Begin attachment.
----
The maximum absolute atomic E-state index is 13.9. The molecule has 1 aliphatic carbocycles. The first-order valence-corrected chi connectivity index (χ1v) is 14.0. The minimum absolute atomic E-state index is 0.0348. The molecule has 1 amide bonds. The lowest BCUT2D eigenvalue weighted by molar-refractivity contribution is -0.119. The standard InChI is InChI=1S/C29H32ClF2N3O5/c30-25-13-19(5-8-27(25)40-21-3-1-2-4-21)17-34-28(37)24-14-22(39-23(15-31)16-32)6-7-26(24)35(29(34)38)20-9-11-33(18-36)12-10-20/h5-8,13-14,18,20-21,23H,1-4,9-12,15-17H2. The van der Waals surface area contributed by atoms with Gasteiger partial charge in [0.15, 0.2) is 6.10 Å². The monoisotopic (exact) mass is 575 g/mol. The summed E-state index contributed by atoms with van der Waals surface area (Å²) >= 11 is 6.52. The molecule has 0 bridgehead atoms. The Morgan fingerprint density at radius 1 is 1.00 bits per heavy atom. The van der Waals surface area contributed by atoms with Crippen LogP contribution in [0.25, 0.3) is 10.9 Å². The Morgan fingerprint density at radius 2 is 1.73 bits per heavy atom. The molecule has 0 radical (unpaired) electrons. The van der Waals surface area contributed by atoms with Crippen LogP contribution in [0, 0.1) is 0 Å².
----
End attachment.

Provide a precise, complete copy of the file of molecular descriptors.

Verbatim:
The maximum absolute atomic E-state index is 13.9. The molecule has 1 aliphatic carbocycles. The first-order valence-corrected chi connectivity index (χ1v) is 14.0. The minimum absolute atomic E-state index is 0.0348. The molecule has 1 amide bonds. The lowest BCUT2D eigenvalue weighted by molar-refractivity contribution is -0.119. The standard InChI is InChI=1S/C29H32ClF2N3O5/c30-25-13-19(5-8-27(25)40-21-3-1-2-4-21)17-34-28(37)24-14-22(39-23(15-31)16-32)6-7-26(24)35(29(34)38)20-9-11-33(18-36)12-10-20/h5-8,13-14,18,20-21,23H,1-4,9-12,15-17H2. The van der Waals surface area contributed by atoms with Gasteiger partial charge in [0.15, 0.2) is 6.10 Å². The monoisotopic (exact) mass is 575 g/mol. The summed E-state index contributed by atoms with van der Waals surface area (Å²) >= 11 is 6.52. The molecule has 0 bridgehead atoms. The Morgan fingerprint density at radius 1 is 1.00 bits per heavy atom. The van der Waals surface area contributed by atoms with Crippen LogP contribution in [0.25, 0.3) is 10.9 Å². The Morgan fingerprint density at radius 2 is 1.73 bits per heavy atom. The molecule has 0 radical (unpaired) electrons. The van der Waals surface area contributed by atoms with Crippen LogP contribution in [0, 0.1) is 0 Å².